With that, I'd say the test was a success. We managed a 65-mile trip without any charging (and there were multiple chargers along the way we could have used had there been a need/desire). For the vast majority of my day-to-day driving, this car would be entirely adequate.

      I think I'm gonna do it.
      Dempsey Bowling
      Sales Consultant at Doug Smith Dodge/Chrysler/Jeep/Ram/Subaru/Kia/used
      My fleet: 91 Miata (5.0L swap project), 98 Wrangler Sport, 01 Suburban 2500 8.1L, 80 Grand Prix LJ 454, 86 GLHS #75, 13 Leaf SV

    21. 05-22-2019 03:05 AM #145
      Quote Originally Posted by Chris_V View Post
      Most people don't have that problem. Even in this thread. My Volt is 5 years old and it still has the same range that it did when new. Volts have routinely gone 150-200k miles with no noticeable range degradation (of course, like yours, they only charge to 80% and "empty" is still 10-15% charge). We've seen 5-10% degradation on early Teslas after 100k+ miles or so. If that was an issue, like on the eGolf earlier, it's a problem with that car and should have been taken care of under warranty.
      Your experience may vary.

      That's what springs to my mind after 3 years with the X5 40e.

      It charged 100%, each time, for years per the onboard computer. It was the distance that it was able to cover in full electric that got worse over time even in the forced EV mode only.

      It gets a lot colder here than in Maryland (where it appears you reside) and it would sit 12+ hours outside at work so maybe that's the issue. Dunno. I do know that I've got a Bosch 30amp charger in my garage all hooked up to the breaker panel ready for the next EV vehicle we get.
      Current: 2019 BMW X5 xDrive 40i, 2011 BMW 328i xDrive Sports Wagon, 2005 Nissan Xterra 4.0L 4WD SE, and 1987 Mercedes-Benz 560SL
      Old: 2016 BMW X5 40e, 2010 Dodge Ram, 2008 Subaru Outback, 2001 Dodge Dakota, 2000 VW Golf 1.8T, 1991 Dodge Ramcharger, and 1988 Mercury Topaz AWD

    22. Member 2 doors's Avatar
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      05-22-2019 08:10 AM #146
      Quote Originally Posted by TurboMinivan View Post
      With that, I'd say the test was a success. We managed a 65-mile trip without any charging (and there were multiple chargers along the way we could have used had there been a need/desire). For the vast majority of my day-to-day driving, this car would be entirely adequate.

      I think I'm gonna do it.

      Good write up!. I don't think in 3+ years of short range EV ownership I've ever gotten my guess-o-meter down to single digits of remaining range. My e-Golf similarly let's you know when you get below 20 miles, but not with that amount of fanfare. I think you should do it. You're the perfect candidate for this type of vehicle.

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      05-22-2019 08:12 AM #147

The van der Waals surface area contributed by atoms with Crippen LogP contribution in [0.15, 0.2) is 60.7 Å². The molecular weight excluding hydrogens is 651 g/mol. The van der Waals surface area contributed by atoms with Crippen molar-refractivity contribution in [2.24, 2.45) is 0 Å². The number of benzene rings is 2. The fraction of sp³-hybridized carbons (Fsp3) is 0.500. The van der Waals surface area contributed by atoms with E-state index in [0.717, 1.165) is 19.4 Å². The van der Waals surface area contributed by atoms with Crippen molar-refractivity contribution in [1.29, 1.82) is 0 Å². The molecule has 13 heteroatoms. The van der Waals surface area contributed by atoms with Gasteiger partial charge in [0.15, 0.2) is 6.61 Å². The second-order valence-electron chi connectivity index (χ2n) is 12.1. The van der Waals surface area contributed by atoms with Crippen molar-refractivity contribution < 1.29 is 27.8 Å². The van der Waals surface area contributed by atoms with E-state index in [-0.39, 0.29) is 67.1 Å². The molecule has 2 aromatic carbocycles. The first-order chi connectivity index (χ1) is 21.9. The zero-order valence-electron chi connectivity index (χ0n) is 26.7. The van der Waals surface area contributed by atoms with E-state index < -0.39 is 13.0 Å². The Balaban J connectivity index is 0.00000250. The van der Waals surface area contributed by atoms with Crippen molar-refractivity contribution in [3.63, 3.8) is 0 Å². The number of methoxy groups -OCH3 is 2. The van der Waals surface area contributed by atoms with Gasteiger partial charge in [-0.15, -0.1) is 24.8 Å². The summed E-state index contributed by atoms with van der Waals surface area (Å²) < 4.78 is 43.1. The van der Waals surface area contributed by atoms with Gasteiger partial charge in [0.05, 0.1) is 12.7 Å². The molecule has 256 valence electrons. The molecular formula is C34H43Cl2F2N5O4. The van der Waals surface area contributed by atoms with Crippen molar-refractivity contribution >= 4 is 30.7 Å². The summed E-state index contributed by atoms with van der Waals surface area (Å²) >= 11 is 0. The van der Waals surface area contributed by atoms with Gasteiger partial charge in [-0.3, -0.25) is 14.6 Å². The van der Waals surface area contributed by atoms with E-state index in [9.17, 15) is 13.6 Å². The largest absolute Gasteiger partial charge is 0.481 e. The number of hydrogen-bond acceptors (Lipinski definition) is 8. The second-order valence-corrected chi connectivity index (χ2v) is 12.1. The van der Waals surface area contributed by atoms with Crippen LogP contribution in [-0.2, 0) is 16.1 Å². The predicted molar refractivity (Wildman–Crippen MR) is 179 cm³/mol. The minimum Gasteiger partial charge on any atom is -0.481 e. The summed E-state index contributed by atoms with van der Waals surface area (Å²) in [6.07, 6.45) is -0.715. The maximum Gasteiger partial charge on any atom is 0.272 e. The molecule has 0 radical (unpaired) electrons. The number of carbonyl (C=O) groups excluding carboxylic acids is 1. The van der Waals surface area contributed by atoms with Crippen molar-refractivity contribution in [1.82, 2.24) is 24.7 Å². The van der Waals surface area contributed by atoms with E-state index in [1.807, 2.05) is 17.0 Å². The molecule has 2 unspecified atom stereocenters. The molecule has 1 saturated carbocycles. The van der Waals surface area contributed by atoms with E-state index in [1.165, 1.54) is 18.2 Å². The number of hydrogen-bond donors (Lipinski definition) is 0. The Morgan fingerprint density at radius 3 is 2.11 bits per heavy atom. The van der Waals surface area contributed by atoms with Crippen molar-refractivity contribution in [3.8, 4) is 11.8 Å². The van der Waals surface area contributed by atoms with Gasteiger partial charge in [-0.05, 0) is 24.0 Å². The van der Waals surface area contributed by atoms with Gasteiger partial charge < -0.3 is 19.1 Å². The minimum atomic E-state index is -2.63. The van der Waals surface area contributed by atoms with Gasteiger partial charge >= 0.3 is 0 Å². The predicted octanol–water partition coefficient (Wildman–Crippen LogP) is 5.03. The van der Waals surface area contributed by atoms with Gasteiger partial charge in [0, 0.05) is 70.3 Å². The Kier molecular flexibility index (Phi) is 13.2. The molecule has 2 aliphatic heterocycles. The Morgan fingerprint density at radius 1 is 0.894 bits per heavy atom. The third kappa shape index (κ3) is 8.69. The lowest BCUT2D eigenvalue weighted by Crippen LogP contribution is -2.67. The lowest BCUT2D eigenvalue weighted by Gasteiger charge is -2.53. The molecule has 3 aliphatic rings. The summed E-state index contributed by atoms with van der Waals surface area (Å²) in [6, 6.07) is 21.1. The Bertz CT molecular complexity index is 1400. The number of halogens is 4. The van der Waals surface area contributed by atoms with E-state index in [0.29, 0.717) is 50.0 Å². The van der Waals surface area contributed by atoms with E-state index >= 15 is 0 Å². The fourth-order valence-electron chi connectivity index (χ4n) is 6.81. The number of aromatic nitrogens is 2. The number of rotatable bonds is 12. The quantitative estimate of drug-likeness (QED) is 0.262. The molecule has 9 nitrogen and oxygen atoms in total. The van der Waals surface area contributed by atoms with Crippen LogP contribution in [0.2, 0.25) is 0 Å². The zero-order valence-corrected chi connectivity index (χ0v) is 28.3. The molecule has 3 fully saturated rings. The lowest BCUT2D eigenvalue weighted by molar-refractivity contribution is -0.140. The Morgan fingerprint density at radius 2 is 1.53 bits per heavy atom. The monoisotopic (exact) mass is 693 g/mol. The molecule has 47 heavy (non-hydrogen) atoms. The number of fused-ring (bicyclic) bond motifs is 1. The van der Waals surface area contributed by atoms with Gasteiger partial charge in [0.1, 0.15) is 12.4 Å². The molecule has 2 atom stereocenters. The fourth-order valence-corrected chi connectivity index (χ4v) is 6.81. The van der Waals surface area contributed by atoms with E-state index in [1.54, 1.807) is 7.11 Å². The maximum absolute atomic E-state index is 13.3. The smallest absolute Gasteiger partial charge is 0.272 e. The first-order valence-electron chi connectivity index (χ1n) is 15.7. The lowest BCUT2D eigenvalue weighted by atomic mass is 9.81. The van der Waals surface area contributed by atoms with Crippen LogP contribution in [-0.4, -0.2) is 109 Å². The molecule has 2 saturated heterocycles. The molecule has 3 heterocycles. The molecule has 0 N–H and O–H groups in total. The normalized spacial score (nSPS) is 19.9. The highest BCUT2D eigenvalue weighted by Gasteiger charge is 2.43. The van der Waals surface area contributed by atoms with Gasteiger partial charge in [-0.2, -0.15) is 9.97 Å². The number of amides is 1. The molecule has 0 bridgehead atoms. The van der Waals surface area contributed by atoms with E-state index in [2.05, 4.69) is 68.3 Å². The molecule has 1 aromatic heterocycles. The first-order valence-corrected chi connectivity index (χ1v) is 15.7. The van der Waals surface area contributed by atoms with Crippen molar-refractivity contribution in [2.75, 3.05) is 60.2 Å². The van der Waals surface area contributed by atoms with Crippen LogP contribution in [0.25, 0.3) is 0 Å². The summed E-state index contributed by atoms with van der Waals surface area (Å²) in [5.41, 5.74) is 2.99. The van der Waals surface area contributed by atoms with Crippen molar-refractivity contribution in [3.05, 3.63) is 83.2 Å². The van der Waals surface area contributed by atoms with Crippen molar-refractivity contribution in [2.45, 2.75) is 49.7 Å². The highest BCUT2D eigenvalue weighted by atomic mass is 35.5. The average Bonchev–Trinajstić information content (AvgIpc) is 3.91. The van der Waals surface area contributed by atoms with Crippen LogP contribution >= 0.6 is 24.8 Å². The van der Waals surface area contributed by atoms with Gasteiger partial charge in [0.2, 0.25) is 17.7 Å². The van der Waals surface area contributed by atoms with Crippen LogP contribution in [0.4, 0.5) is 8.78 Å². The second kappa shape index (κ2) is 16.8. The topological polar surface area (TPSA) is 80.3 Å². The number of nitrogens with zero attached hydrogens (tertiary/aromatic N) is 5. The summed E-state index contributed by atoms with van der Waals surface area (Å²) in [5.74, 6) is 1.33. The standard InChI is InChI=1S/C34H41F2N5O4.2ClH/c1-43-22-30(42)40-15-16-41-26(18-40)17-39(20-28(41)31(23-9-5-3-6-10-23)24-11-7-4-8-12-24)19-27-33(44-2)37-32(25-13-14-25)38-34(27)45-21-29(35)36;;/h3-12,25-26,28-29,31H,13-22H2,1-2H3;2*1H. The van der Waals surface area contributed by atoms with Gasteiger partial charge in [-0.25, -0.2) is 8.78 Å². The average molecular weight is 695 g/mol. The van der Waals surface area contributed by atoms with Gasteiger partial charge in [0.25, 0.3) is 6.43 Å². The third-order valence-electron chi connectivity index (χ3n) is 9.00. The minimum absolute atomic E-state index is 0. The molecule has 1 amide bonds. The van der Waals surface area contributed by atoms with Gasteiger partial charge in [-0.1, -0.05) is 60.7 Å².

Quote Originally Posted by TurboMinivan View Post
      I think I'm gonna do it.

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      05-22-2019 11:14 AM #148
      Just curious, and maybe this has already been discussed. I feel like the 2nd gen volts are amazing cars for what they're selling for. The EV range is going to suit most people's commute, and if it doesn't, you still have the safety net of the range extender.

      I'm a sucker for the volt, always have been, always will be. Its one of the greatest, over engineered cars (from GM) that never got proper marketing and/or the respect it deserved.

      Why not get one of them?

    25. Member Crispyfritter's Avatar
      Join Date
      Nov 21st, 2001
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      SW KS
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      13,545
      05-22-2019 11:20 AM #149
      Do it! I've been eyeballing used ones. Right now, there's one on the FB trader in LA for $3500 that has 81k miles on it. Even if I replace the batteries at a cost of $2900, I'm still doing okay in the car.

      Chris
      | 2017 Elantra | 2018 JLU Sport | 2003 Mercedes S55 AMG (for sale) | 2001 BMW 740 iL | 1974 SuperBeetle | 1962 Ford Unibody | The poster formerly known as 200HP4dr

    26. Member Ark6's Avatar
      Join Date
      Dec 14th, 2007
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      San Francisco ,CA
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      15 Mazda 3, 07 Ducati Monster S2R
      05-22-2019 11:40 AM #150
      Quote Originally Posted by Crispyfritter View Post
      Do it! I've been eyeballing used ones. Right now, there's one on the FB trader in LA for $3500 that has 81k miles on it. Even if I replace the batteries at a cost of $2900, I'm still doing okay in the car.

      Chris
      Is there an car that you don't eyeball? Lol